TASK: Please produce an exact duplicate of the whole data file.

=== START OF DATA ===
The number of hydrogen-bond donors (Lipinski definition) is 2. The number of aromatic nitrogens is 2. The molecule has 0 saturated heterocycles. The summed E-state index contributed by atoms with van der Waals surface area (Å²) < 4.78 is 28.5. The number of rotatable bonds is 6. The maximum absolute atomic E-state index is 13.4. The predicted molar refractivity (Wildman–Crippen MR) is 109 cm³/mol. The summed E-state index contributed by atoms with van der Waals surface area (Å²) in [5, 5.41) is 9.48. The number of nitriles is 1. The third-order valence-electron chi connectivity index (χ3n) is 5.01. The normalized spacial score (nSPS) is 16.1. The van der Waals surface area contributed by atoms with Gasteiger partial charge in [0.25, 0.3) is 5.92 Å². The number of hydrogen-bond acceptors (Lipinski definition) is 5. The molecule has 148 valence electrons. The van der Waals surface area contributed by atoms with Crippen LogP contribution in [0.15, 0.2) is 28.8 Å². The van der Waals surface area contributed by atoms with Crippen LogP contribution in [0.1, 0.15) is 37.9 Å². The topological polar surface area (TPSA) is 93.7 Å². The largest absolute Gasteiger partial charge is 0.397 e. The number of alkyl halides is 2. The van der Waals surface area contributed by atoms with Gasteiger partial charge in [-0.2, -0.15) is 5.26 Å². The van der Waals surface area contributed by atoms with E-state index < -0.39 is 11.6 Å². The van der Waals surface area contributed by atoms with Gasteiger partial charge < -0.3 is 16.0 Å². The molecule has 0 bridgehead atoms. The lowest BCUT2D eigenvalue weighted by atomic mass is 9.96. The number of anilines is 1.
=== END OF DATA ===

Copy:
The number of hydrogen-bond donors (Lipinski definition) is 2. The number of aromatic nitrogens is 2. The molecule has 0 saturated heterocycles. The summed E-state index contributed by atoms with van der Waals surface area (Å²) < 4.78 is 28.5. The number of rotatable bonds is 6. The maximum absolute atomic E-state index is 13.4. The predicted molar refractivity (Wildman–Crippen MR) is 109 cm³/mol. The summed E-state index contributed by atoms with van der Waals surface area (Å²) in [5, 5.41) is 9.48. The number of nitriles is 1. The third-order valence-electron chi connectivity index (χ3n) is 5.01. The normalized spacial score (nSPS) is 16.1. The van der Waals surface area contributed by atoms with Gasteiger partial charge in [0.25, 0.3) is 5.92 Å². The number of hydrogen-bond acceptors (Lipinski definition) is 5. The molecule has 148 valence electrons. The van der Waals surface area contributed by atoms with Crippen LogP contribution in [0.15, 0.2) is 28.8 Å². The van der Waals surface area contributed by atoms with Crippen LogP contribution in [0.1, 0.15) is 37.9 Å². The topological polar surface area (TPSA) is 93.7 Å². The largest absolute Gasteiger partial charge is 0.397 e. The number of alkyl halides is 2. The van der Waals surface area contributed by atoms with Gasteiger partial charge in [-0.2, -0.15) is 5.26 Å². The van der Waals surface area contributed by atoms with E-state index < -0.39 is 11.6 Å². The van der Waals surface area contributed by atoms with Gasteiger partial charge < -0.3 is 16.0 Å². The molecule has 0 bridgehead atoms. The lowest BCUT2D eigenvalue weighted by atomic mass is 9.96. The number of anilines is 1.